Even though many of the early episodes of South Park work outside of a basic continuity, the film actually ties directly into Season 4. Once again, you don't have to watch the movie to get what's going on, but it's better if you do.

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  • The Simpsons should not be able to work as well as it does as a movie. By 2007, the long-running series had grown from small stories about the Simpson family into a massive mythology about the quirky ins and outs of Springfield, which made it perfect for the big screen.

    The plot of the film involves the EPA dropping a giant, glass dome over Springfield due to a variety of environmental catastrophes caused by the locals. The only thing the audience really needs to know going into the whole thing is that most of the citizens of Springfield are maniacs who would rather store manure in a giant silo than dispose of it in a normal way.

    As successful as the film was at the box office, it's hard to imagine a Simpsons newbie watching this film and understanding the nuances of Springfield. Of course, that's surmising that there's someone out there that hasn't seen a few episodes of one of the most popular animated sitcoms of all time.

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  • For 14 glorious episodes (only 11 of them made it to air), the crew of the Firefly combined science fiction and Western tropes to the delight of a small but dedicated group of fans. The short-lived series tells the story of a small crew of former militia members who now run small-time schemes when they're not running from the Alliance, an Orwellian government with an iron grip on the galaxy.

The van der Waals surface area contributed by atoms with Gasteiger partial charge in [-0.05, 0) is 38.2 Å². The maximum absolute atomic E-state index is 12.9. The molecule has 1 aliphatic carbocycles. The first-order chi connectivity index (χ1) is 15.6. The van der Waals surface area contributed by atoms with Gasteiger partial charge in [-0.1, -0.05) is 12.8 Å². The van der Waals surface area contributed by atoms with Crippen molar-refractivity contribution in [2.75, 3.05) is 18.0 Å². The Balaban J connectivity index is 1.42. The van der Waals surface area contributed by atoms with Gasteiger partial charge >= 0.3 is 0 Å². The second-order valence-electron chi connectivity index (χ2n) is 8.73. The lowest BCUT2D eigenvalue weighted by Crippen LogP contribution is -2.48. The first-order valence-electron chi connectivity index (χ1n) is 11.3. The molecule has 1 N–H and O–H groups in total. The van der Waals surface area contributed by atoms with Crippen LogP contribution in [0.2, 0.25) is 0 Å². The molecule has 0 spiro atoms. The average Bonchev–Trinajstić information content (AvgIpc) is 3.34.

The crew picks up a young woman named River Tam, who's been altered by Alliance scientists to be the perfect weapon, and spends their first and only season dodging space cops and cannibals, and getting into all sorts of trouble. The series ends with the crew really, finally coming together.

    Audiences wanted more than 11 episodes of this crew of rapscallions. As fans carried out write-in campaigns and coat drives, and (more importantly) purchased the Firefly DVD box set en masse, creator Joss Whedon sold the film rights to Universal and continued the story of the space cowboys as they attempt to solve the mystery that is River Tam.

    Serenity didn't do gangbusters at the box office, but it made its money back and gave Mal Reynolds and company a proper send-off, even if a few members of the crew didn't make it out alive. The film is successful not only because it's a startlingly good science fiction film, but also because it made it to the big screen in the first place.

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  • The concept of Mystery Science Theater 3000 is a simple one: A human (early on it was Joel, later it was Mike, today it's Jonah) is trapped on a space station with a group of robots, and evil scientists force them to watch bad movies. Joel/Mike/Jonah and the bots make fun of the movies and there's not much of a storyline, but that's the fun of the series.

    Somehow this was turned into a major motion picture in 1996. The film makes a Herculean effort to bring in new viewers while giving OG fans something new. The MST3K crew accomplished their goal and gave everyone an incredibly fun romp through space (and 1950s cult sci-fi), even if they didn't rake in the dough at the box office.

    At the time of its release, the film was a flop, but today, the film stands as a testament to just how malleable the format of making fun of old movies can be.